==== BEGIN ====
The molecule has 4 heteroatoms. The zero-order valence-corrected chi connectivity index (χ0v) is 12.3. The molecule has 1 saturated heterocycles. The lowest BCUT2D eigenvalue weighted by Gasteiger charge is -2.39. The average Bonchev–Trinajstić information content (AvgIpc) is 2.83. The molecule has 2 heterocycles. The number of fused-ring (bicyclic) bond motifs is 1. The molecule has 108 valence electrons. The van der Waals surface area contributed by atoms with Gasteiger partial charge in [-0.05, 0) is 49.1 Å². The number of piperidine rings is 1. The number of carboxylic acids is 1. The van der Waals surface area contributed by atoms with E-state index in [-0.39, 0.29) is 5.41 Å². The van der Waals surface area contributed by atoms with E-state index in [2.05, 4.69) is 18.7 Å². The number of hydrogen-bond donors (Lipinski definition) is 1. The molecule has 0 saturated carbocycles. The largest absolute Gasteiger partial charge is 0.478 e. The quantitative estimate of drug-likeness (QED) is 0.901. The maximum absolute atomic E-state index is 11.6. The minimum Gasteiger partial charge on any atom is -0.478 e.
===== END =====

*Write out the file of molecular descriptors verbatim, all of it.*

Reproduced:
The molecule has 4 heteroatoms. The zero-order valence-corrected chi connectivity index (χ0v) is 12.3. The molecule has 1 saturated heterocycles. The lowest BCUT2D eigenvalue weighted by Gasteiger charge is -2.39. The average Bonchev–Trinajstić information content (AvgIpc) is 2.83. The molecule has 2 heterocycles. The number of fused-ring (bicyclic) bond motifs is 1. The molecule has 108 valence electrons. The van der Waals surface area contributed by atoms with Gasteiger partial charge in [-0.05, 0) is 49.1 Å². The number of piperidine rings is 1. The number of carboxylic acids is 1. The van der Waals surface area contributed by atoms with E-state index in [-0.39, 0.29) is 5.41 Å². The van der Waals surface area contributed by atoms with E-state index in [2.05, 4.69) is 18.7 Å². The number of hydrogen-bond donors (Lipinski definition) is 1. The molecule has 0 saturated carbocycles. The largest absolute Gasteiger partial charge is 0.478 e. The quantitative estimate of drug-likeness (QED) is 0.901. The maximum absolute atomic E-state index is 11.6. The minimum Gasteiger partial charge on any atom is -0.478 e.